Why IP Surveillance Could Be The Channel's Next Big Thing


Ned Fasullo, chief marketing officer at Global Data Systems, a Lafayette, La.-based solution provider and Axis partner, said he is seeing "enormous growth" in his IP video surveillance business.

"We think in the next two to four years, we are going to probably see our own security sales grow at least 20 to 30 percent," Fasullo told CRN. "And that's an easy, easy target, because now so many people are faced with either having to implement [IP surveillance], or are understanding that they need to implement it to differentiate themselves."

Fasullo said vertical markets like retail and education are especially hot spots for IP surveillance sales, particularly as these markets start to view surveillance as a "big, big piece" of their overall IT deployments.

Global Data Systems, like many of the IT solution providers jumping on the IP video surveillance trend, has roots in the infrastructure and networking space. In fact, Fasullo said Global Data Systems is one of "the oldest" Cisco Gold partners, with that networking DNA fueling much of its success in the surveillance market today.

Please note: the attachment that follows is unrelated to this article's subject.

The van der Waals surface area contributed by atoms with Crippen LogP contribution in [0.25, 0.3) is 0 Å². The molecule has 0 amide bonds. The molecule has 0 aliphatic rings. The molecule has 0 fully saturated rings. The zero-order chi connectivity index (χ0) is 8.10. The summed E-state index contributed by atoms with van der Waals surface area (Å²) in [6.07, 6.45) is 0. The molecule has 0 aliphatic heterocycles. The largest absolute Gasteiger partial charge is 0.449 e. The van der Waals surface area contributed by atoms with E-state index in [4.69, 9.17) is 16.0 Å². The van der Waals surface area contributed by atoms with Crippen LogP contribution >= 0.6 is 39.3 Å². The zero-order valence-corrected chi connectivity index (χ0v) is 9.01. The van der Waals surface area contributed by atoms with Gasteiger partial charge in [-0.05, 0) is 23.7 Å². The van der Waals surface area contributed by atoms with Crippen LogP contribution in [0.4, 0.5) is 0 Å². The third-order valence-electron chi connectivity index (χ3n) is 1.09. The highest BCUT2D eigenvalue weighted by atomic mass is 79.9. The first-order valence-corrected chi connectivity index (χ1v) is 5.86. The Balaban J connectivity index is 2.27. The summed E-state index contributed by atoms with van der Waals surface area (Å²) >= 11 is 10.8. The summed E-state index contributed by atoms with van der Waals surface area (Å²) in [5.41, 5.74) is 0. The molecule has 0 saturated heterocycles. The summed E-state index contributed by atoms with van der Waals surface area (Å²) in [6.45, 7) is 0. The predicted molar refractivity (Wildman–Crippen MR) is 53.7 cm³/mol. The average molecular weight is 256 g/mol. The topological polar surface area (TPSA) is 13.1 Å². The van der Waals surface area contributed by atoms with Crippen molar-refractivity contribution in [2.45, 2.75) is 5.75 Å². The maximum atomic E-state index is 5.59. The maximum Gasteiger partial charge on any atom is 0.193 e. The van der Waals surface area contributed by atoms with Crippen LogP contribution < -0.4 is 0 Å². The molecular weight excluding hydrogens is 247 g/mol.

"That's the beauty of IP," Fasullo said. "The network doesn’t care what it is. As long as it has an IP address, it's good to go."

Fasullo said that, in addition to basic installation services, Global Data Systems often wraps remote monitoring, analysis and other services around its IP surveillance sales. "It's been a huge differentiator for us," he said.

Brian Thomas, president of A3 Communications, a Columbia, S.C.-based solution provider and Axis partner, also said selling IP video surveillance has been a major differentiator for A3, which, like Global Data Systems, also specializes in network infrastructure.

"We are seeing a huge increase in requests for IP surveillance," Thomas said. "We've seen an increase this year of approximately 150 percent over last year in sales."

Thomas, who also compared the transition to IP surveillance to the transition to VoIP, agreed that vertical markets, like retail, are the biggest adopters of IP surveillance technologies, not only for security reasons, but to leverage the analytics capabilities now offered by these IP-based cameras. He said retail stores, for instance, will use IP camera heat maps to identify the parts of a store where customers spend the most time.

"People aren't necessarily using cameras for security at all times now, and we are starting to see more of a demand for the analytics," Thomas said.

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